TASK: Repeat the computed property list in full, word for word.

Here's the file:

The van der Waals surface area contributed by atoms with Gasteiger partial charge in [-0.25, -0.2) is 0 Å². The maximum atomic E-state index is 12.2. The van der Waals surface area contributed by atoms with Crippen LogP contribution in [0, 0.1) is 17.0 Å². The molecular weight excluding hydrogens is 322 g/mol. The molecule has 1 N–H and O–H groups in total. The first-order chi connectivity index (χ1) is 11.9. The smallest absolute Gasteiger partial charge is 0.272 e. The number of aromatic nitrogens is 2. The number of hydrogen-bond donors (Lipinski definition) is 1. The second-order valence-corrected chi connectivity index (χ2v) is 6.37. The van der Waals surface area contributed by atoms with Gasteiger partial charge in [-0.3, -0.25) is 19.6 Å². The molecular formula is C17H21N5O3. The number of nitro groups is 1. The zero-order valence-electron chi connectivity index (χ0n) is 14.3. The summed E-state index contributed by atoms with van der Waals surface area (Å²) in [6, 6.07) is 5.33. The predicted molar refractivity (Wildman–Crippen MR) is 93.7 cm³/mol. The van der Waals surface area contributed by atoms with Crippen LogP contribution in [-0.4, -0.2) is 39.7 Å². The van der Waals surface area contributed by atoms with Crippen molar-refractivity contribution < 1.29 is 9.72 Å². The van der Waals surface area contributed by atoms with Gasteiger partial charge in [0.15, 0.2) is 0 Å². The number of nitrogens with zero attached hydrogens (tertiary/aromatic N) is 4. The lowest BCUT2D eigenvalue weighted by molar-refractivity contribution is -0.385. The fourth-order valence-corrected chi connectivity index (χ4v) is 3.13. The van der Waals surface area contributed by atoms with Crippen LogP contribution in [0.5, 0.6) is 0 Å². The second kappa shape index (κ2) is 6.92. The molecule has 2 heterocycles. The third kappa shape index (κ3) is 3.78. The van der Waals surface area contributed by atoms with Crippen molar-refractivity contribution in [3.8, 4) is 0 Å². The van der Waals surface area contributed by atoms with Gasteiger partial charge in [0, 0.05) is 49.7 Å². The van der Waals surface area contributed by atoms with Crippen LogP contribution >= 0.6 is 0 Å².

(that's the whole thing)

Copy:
The van der Waals surface area contributed by atoms with Gasteiger partial charge in [-0.25, -0.2) is 0 Å². The maximum atomic E-state index is 12.2. The van der Waals surface area contributed by atoms with Crippen LogP contribution in [0, 0.1) is 17.0 Å². The molecular weight excluding hydrogens is 322 g/mol. The molecule has 1 N–H and O–H groups in total. The first-order chi connectivity index (χ1) is 11.9. The smallest absolute Gasteiger partial charge is 0.272 e. The number of aromatic nitrogens is 2. The number of hydrogen-bond donors (Lipinski definition) is 1. The second-order valence-corrected chi connectivity index (χ2v) is 6.37. The van der Waals surface area contributed by atoms with Gasteiger partial charge in [-0.3, -0.25) is 19.6 Å². The molecular formula is C17H21N5O3. The number of nitro groups is 1. The zero-order valence-electron chi connectivity index (χ0n) is 14.3. The summed E-state index contributed by atoms with van der Waals surface area (Å²) in [6, 6.07) is 5.33. The predicted molar refractivity (Wildman–Crippen MR) is 93.7 cm³/mol. The van der Waals surface area contributed by atoms with Crippen LogP contribution in [-0.4, -0.2) is 39.7 Å². The van der Waals surface area contributed by atoms with Crippen molar-refractivity contribution < 1.29 is 9.72 Å². The van der Waals surface area contributed by atoms with Gasteiger partial charge in [0.15, 0.2) is 0 Å². The number of nitrogens with zero attached hydrogens (tertiary/aromatic N) is 4. The lowest BCUT2D eigenvalue weighted by molar-refractivity contribution is -0.385. The fourth-order valence-corrected chi connectivity index (χ4v) is 3.13. The van der Waals surface area contributed by atoms with Crippen LogP contribution in [0.5, 0.6) is 0 Å². The second kappa shape index (κ2) is 6.92. The molecule has 2 heterocycles. The third kappa shape index (κ3) is 3.78. The van der Waals surface area contributed by atoms with Crippen molar-refractivity contribution in [3.8, 4) is 0 Å². The van der Waals surface area contributed by atoms with Gasteiger partial charge in [0, 0.05) is 49.7 Å². The van der Waals surface area contributed by atoms with Crippen LogP contribution >= 0.6 is 0 Å².